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Murray Thames


Murray Thames, born in March 1896, came to Boston from South Carolina in 1917, taking on a variety of jobs — including opening his own barber shop, and then working as a tailor for 23 years — before ultimately landing on shoe repairs. After having businesses in Everett, he went on to establish Western Ave Shoe Repair. In doing so, he may well have been the first Black shoe cobbler to own his own shop in Cambridge. Thames was well-known throughout the community, and by the time of his passing in September 1980, he had become highly respected as a pillar of the Cambridge community.


Black History Stroll 2023: Virtual Exhibit
Additional Information

Everton C Johnson

Printer, Co-Founder of Cambridge Community Center

Everton Clairmont Johnson was born in Barbados on October 5, 1899 and arrived in the United States on February 14, 1921. He Joined St. Paul A.M.E. Church one week after his arrival, and became a steward another week after that. Over time he gradually assumed more duties with the church, serving as a Sunday School Superintendent, and, in 1974, becoming a Trustee.

Trained at the Barbados Advocate, Johnson sought work in the printing industry upon his arrival to Cambridge. This led to positions at George H. Ellis Printing Co., Simplex Wire and Cable, and Court Square Press.

Johnson also took an interest in giving back to the Cambridge community, whether by teaching printing to special needs children at the Jewish Center, helping students with their reading skills at Martin Luther King Elementary School, or serving as the Secretary/Treasurer of the West Indian Aid Association.


Johnson's desire to uplift people of all ages, races, and ethnicities led to his becoming one of the founding fathers of the Cambridge Community Center in 1929. Almost a century later, this institution continues to serve the People of Cambridge.

  1. Obituary from A.J. Spears Funeral Home

  2. McKibben, William E. “Never-Ending Struggle.” The Harvard Crimson. October 4, 1980.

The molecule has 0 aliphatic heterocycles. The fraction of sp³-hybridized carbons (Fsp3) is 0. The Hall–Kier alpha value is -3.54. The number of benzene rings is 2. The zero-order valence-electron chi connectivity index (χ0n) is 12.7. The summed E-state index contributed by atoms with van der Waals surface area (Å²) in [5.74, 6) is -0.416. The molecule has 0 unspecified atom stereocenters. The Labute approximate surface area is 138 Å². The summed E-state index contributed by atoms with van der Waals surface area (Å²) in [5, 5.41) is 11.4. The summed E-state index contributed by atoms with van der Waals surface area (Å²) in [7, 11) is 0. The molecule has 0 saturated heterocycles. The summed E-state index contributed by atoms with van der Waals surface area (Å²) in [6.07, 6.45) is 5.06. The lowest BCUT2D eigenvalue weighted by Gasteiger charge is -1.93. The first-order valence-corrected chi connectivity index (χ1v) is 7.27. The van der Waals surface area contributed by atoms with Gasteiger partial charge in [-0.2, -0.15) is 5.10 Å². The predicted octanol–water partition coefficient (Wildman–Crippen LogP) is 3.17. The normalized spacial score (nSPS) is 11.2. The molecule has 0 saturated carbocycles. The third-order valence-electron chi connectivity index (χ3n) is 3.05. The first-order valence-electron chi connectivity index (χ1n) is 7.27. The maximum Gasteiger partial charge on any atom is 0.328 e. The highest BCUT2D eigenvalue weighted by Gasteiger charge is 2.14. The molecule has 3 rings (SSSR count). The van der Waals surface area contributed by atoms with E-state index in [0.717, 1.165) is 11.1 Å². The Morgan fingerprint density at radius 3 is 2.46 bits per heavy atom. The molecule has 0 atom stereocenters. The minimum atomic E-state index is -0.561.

Gustave M Solomons

Electrical Engineer, School Committee Member

Gustave M. Solomons was born in Brooklyn, NY in 1905. He was raised in Quincy, MA, and would go on to graduate from MIT in 1928.


Solomons worked for 30 years as an electrical engineer for Bethlehem Ship Building Plant in Quincy before becoming Chief Electrical Engineer for the Metropolitan District Commission. He then served in that role until his retirement in 1975.

In 1960, Solomons became the second Black individual to win a seat on the Cambridge School Committee (after James Lew in 1903). He served on that body for ten years, and his decade of service opened the doors of opportunity for many other people of color to likewise run for, and win, seats upon the city’s governing bodies.


Solomons was active in the Cambridge community not only as an engineer and a School Committee member, but also as a part of numerous committees, boards, and organizations across the city. He was involved with the Cambridge Redevelopment Authority for 14 years as a vice chairman and assistant chairman, acted as co-chairman of the 1954 United Negro College Fund Drive, and served on the Board of Trustees for the Massachusetts Eye and Ear Infirmary Foundation. Solomons was additionally an active member of the Masons, the Republican City Committee of Cambridge, and the Cambridge Somerville Elder Services.

  1. Obituary in The Boston Globe

  2. A.J. Spears Funeral Home. “Funeral Services for Gustave M. Solomons.” May 18, 1987.


Henry F Owens

Moving Company Owner

Born in North Cambridge in 1909, Henry F. Owens spent his early years as a football player and heavyweight boxer. After being denied an appointment to the Cambridge Police Force — regardless of having received the highest score on the exam two years in a row — Owens started a moving company in 1927.


What began as a venture to deliver ice and coal by horse and wagon turned into Henry F. Owens Movers. Now known as Owens Movers, Henry Owens spent decades growing it into a renowned business known for being able to handle all manner of complicated moves — especially those involving pianos. Currently the oldest minority-owned business in New England, Owens Movers is a testament to Henry Owens’ ability to always turn “obstacles into opportunities.”